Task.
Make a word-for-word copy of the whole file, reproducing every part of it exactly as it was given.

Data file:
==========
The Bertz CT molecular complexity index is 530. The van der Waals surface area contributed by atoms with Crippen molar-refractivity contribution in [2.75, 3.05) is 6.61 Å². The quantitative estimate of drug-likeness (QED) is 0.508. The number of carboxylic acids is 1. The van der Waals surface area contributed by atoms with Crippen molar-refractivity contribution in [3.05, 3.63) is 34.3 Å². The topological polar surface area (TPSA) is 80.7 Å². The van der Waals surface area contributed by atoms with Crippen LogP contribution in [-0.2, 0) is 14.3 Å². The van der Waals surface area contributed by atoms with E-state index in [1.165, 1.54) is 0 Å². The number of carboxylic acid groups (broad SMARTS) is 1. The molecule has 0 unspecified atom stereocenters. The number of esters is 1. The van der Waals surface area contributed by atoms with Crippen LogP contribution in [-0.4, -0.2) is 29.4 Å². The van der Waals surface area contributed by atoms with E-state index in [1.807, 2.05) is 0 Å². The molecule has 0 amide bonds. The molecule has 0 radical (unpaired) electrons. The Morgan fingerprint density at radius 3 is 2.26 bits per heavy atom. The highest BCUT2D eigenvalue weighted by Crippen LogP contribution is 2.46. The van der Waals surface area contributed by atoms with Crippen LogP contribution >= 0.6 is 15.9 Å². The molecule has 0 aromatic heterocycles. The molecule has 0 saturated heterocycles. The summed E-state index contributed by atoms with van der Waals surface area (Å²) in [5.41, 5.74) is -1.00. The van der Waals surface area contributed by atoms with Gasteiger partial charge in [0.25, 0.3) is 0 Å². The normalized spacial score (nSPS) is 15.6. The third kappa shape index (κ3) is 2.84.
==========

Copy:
The Bertz CT molecular complexity index is 530. The van der Waals surface area contributed by atoms with Crippen molar-refractivity contribution in [2.75, 3.05) is 6.61 Å². The quantitative estimate of drug-likeness (QED) is 0.508. The number of carboxylic acids is 1. The van der Waals surface area contributed by atoms with Crippen molar-refractivity contribution in [3.05, 3.63) is 34.3 Å². The topological polar surface area (TPSA) is 80.7 Å². The van der Waals surface area contributed by atoms with Crippen LogP contribution in [-0.2, 0) is 14.3 Å². The van der Waals surface area contributed by atoms with E-state index in [1.165, 1.54) is 0 Å². The number of carboxylic acid groups (broad SMARTS) is 1. The molecule has 0 unspecified atom stereocenters. The number of esters is 1. The van der Waals surface area contributed by atoms with Crippen LogP contribution in [-0.4, -0.2) is 29.4 Å². The van der Waals surface area contributed by atoms with E-state index in [1.807, 2.05) is 0 Å². The molecule has 0 amide bonds. The molecule has 0 radical (unpaired) electrons. The Morgan fingerprint density at radius 3 is 2.26 bits per heavy atom. The highest BCUT2D eigenvalue weighted by Crippen LogP contribution is 2.46. The van der Waals surface area contributed by atoms with Crippen LogP contribution >= 0.6 is 15.9 Å². The molecule has 0 aromatic heterocycles. The molecule has 0 saturated heterocycles. The summed E-state index contributed by atoms with van der Waals surface area (Å²) in [5.41, 5.74) is -1.00. The van der Waals surface area contributed by atoms with Gasteiger partial charge in [0.25, 0.3) is 0 Å². The normalized spacial score (nSPS) is 15.6. The third kappa shape index (κ3) is 2.84.